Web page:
The Canucks didn’t re-sign him after that and he left the NHL for good and has been playing in Europe for the past seven campaigns. The 38-year-old Ritchie is still playing with Modo of the Swedish league this season. He scored 58 points in 324 NHL games and went pointless in eight postseason fixtures.
8. Larry Melnyk
The Boston Bruins drafted defenceman Larry Melnyk with the 78th overall pick in the 1979 NHL Entry Draft, but he was sent to Edmonton after 75 appearances. He spent a lot of time going back and forth to AHL teams and found himself with the Canucks in the 1987-88 season. He played 190 games with the west-coast club and racked up five goals, 16 assists and 245 penalty minutes. Melnyk also played in four playoff encounters and went pointless.
He didn’t provide much offence and didn’t help out defensively either as he posted a minus-36 rating with Vancouver, going minus-27 in 67 contests in 1989-90 with just a pair of assists. Unfortunately, Melnyk was the target of booing fans and retired from the NHL following that campaign.
7. Marc Chouinard
Centre Marc Chouinard was chosen by the Winnipeg Jets in the 1995 draft after starring in the Quebec Major Junior Hockey League. He never played with the Jets though and was shipped off to Anaheim, making his NHL debut five years after being drafted. Chouinard had problems scoring and setting up teammates at the NHL level. He was big at 6-foot-5, but quite slow.
He was signed as a free agent by the Canucks in July of 2006 and placed on waivers just seven months later. In the meantime, Chouinard played in 42 games and chipped in with just two goals and two assists. He cleared waivers, ended up in the AHL for the remainder of the season and left the NHL for good to play in Europe.
6. Alek Stojanov
Stojanov was a seventh-overall draft pick in 1991 from the Guelph Storm because of the forward’s scoring prowess and toughness. However, it basically disappeared when he hit the big time. He was called up from Syracuse of the AHL in 1994-95 for a brief time and went scoreless while posting a minus-2 rating.
He was given a legitimate shot the next season when he played 58 games. However, he failed miserably by contributing a lone assist, 123 penalty minutes and a minus-12 rating. He was shipped out to the Pittsburgh Penguins and played the last 10 games of the season with them, scoring one goal. He played 35 games the next year with five points and never set foot on an NHL rink again.
5. Dean Malkoc
Dean Malkoc was drafted in the fifth round with the 95th selection by the New Jersey Devils in 1990. He was basically chosen for his toughness and size. He didn’t play a game with the Devils and the Canucks picked him up from the AHL for the 1995-96 season as a free agent. Malkoc wasn’t much help to his hometown team as he recorded just two assists in 41 games and served 136 penalty minutes.
It’s one thing to be added to the roster for toughness, but Malkoc was a defensive liability and posted a minus-10 rating in those 41 games. The Canucks didn’t protect him in the waiver draft the next year and Boston took a chance on him. He retired with four points in 116 NHL contests.
4. Curt Ridley
Goaltender Curt Ridley was the 28th player taken in the 1971 draft when Boston took him. Unfortunately, he didn’t play a game with the Bruins and ended up with the New York Rangers for a couple of games in 1974-75 and posted a 5.19 goals-against average. He joined the Canucks the next season and went unbeaten with six wins and two ties and a sparkling GAA of 2.28. He made it back to the Canucks’ net the next year and things went downhill quickly. Ridley won just eight games while losing 21 and tying four. His GAA for the season was 3.88. In 1977-78 he went 9-17-8 with a 4.06 GAA.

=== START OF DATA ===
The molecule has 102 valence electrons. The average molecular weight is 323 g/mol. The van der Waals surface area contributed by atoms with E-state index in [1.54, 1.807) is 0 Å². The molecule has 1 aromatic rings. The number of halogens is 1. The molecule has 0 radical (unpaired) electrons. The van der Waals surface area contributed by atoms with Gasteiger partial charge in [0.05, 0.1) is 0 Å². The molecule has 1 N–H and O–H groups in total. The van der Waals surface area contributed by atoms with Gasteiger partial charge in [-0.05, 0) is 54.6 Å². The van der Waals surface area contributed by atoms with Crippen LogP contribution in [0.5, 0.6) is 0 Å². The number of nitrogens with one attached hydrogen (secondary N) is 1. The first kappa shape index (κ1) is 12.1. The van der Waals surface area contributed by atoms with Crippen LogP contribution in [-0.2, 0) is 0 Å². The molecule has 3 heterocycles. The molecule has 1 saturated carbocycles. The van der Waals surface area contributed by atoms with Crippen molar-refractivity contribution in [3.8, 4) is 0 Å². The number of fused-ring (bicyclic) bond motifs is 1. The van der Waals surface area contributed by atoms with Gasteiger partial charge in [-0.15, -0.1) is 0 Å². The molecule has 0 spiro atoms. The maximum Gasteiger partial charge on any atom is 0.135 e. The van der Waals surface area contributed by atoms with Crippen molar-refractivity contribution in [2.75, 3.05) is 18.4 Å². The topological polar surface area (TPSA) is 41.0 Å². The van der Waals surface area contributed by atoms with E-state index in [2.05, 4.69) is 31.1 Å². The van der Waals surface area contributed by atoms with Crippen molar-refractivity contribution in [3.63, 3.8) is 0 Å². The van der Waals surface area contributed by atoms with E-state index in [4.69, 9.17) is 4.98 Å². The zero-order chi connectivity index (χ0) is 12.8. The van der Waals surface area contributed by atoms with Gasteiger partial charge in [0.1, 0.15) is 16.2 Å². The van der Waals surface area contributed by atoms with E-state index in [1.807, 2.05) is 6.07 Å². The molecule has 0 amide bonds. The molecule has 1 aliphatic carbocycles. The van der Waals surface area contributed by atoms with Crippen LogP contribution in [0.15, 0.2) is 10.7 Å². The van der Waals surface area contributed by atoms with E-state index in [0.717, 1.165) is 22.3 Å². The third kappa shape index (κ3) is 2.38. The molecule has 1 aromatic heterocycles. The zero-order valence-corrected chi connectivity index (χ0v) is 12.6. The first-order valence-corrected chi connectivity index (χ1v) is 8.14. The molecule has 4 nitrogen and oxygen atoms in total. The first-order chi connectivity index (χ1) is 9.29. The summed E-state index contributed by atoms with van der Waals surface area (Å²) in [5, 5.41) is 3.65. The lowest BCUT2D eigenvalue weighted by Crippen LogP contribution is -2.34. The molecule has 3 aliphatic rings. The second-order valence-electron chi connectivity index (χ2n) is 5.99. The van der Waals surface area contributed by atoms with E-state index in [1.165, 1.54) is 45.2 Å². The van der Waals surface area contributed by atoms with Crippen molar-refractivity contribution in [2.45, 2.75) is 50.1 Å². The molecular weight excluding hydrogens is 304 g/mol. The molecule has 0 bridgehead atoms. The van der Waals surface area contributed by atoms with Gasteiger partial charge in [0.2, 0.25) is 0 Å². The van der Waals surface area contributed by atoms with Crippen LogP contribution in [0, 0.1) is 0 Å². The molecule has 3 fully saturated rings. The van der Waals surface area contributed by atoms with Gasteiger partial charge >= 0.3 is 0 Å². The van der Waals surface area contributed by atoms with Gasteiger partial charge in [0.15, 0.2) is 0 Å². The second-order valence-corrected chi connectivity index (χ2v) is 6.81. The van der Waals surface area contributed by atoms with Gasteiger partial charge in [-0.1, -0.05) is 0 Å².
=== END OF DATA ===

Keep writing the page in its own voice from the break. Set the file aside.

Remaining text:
Ridley spent the next two years in the minors before playing 10 games with the Canucks in 1979-80 when he went 2-6-2 with a GAA of 3.91. He was then shipped off to the Maple Leafs and appeared in just six more NHL contests. Ridley played 96 games in Vancouver and won 25 of them while losing 44 and tying 16. He also lost both of his playoff games with a GAA of 4.00.
3. Craig Coxe
The Detroit Red Wings drafted centre Craig Coxe in the fourth round in 1982 with the 66th pick. He couldn’t agree to contract terms with the club though and two years later was signed by the Canucks as a free agent. He played 177 games with Vancouver and spent most of his time in the penalty box with his 535 minutes.
He found the time to score 10 goals and 21 assists though, but was a defensive liability every time he was on the ice and went minus-29 during his Canucks’ stint. Vancouver let Coxe go in the 1991 expansion draft when San Jose took him. He played 10 games for the Sharks and spent the last eight years of his career in the minors.
2. Darren Langdon
The argument could be made that the undrafted Darren Langdon had no business playing in the NHL. He was nothing more than an enforcer who lasted 521 games and recorded a total of 39 points and 1251 penalty minutes. That doesn’t mean he should be excluded from this list though. Langdon played with the Canucks in the 2002-03 season and played 41 games. He helped the team out by scoring one assist while spending 143 minutes in the penalty box. He was gone the next year.
1. Shawn Antoski
Left-winger Shawn Antoski was taken 18th overall in the first round by Vancouver in 1991, ahead of Martin Brodeur and Keith Tkachuk. Antoski was 6-foot-4 and could take care of himself. However, he was also a fine skater with good speed who had the potential to be a solid two-way NHL player. Antoski didn’t go that route though, instead he preferred to stir things up and took too many penalties. He played just 70 games with Vancouver between 1990 and 1995 and chipped in with one goal, two assists and 265 penalty minutes.
The Canucks traded him to the Flyers in the 1994-95 season and he played parts of four more seasons in the NHL. Antoski retired in 1998 after playing just 183 NHL games and scoring three goals and five assists. He added four more points in 36 playoff games. Through no fault of his own, the Canucks wasted a first-round draft pick on Antoski and he never lived up to his potential as he didn’t utilize his talent.